Individual cells are combined to form a battery. These batteries serves as a source of energy to vehicles and other equipment. Let us discuss about the difference between battery and fuel cell in detail.
What is a Battery Cell?
Batteries are made up of one or more cells, each of which produces an electron flow in a circuit through chemical reactions. An anode, a cathode, and an electrolyte are the three basic components of all batteries.
A chemical reaction occurs between the anode and the electrolyte. When the anode and cathode of a battery are connected to a circuit. This reaction sends electrons across the circuit and back to the cathode. This produces the required current flow. When the material in the cathode or anode is completely exhausted, then there is no power available.
What is a Fuel Cell?
A fuel cell is an electrochemical cell that uses a pair of redox processes to transform the chemical energy of a fuel and an oxidizing agent into electricity. Fuel cells differ from most batteries in that they require a constant supply of fuel and oxygen. As long as fuel and oxygen are available, fuel cells can create power.
Transportation, material handling, and permanent, portable, and emergency backup power are just a few of the applications for fuel cells. Hydrogen can be used in fuel cells to generate electricity through a chemical reaction rather than burning, leaving only water and heat as waste.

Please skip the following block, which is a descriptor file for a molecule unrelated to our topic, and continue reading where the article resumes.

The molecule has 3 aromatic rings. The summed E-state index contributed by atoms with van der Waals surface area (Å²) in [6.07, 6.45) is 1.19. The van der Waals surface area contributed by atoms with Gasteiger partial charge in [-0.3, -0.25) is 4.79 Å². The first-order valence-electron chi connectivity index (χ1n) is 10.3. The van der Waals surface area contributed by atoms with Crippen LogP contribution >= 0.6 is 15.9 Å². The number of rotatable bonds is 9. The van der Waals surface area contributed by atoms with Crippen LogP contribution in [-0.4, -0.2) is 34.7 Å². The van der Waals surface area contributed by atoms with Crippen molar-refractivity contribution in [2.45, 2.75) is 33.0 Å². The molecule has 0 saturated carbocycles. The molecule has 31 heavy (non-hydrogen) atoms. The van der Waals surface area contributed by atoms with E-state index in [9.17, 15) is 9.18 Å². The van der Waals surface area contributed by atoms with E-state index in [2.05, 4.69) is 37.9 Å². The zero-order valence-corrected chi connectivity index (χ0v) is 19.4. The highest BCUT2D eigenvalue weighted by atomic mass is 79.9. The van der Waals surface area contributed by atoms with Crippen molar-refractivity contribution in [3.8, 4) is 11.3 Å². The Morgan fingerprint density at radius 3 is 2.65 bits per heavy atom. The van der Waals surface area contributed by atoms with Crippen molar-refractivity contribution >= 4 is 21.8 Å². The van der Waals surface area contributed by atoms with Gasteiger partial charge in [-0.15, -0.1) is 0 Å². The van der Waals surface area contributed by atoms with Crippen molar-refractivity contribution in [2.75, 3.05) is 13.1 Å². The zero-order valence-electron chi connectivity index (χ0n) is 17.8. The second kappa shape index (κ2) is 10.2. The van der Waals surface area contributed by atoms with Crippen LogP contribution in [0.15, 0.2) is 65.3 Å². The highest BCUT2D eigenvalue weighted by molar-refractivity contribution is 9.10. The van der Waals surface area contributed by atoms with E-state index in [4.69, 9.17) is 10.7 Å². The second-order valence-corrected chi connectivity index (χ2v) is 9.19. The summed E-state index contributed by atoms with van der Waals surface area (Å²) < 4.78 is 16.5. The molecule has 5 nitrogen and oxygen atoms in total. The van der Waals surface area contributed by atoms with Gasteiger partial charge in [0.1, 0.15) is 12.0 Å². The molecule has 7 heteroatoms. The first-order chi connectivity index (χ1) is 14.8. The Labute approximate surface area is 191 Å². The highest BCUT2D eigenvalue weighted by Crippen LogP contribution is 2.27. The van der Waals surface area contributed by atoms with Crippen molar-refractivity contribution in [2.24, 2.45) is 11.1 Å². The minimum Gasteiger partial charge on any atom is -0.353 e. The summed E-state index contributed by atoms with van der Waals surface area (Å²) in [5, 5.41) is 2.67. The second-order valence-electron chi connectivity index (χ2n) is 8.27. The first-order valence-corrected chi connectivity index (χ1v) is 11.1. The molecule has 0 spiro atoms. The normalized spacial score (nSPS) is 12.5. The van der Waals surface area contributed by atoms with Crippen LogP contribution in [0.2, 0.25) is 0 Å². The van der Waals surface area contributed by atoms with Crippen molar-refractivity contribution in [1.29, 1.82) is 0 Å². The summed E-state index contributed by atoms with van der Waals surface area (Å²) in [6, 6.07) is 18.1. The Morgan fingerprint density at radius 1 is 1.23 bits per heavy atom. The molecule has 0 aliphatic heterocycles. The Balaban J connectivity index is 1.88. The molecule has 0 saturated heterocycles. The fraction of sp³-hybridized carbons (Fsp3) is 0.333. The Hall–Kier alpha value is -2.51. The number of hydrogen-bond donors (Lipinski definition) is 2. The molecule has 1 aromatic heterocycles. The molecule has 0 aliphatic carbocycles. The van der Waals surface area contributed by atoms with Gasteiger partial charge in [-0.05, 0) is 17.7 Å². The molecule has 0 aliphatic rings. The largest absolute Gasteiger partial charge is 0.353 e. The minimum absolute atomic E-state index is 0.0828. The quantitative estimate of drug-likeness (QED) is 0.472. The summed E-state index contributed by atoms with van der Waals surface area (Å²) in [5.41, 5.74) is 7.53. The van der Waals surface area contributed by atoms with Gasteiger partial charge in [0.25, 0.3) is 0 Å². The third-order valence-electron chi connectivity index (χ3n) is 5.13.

How does a fuel cell work?
Difference between Batteries and Fuel Cells
The below table summarize the difference between fuel cell and battery:
|They store energy in the form of chemical energy
|They cannot store energy. Fuel cell converts chemical energy to electrical energy.
|Reactants are inside the cell itself.
|Reactants for chemical reaction are supplied continuously.
|Chemical reaction products remain inside the cell itself
|Chemical reaction products are removed from the cell
|It consists of limited amount of fuel and oxidant and these reactants diminish with time
|Needs a continuous supply of fuel and oxygen from an external source
|Supply energy for a limited period of time
|Supply energy for a long period of time
|They are expensive
|Example : lithium ion batteries
|Example : hydrogen-oxygen fuel cell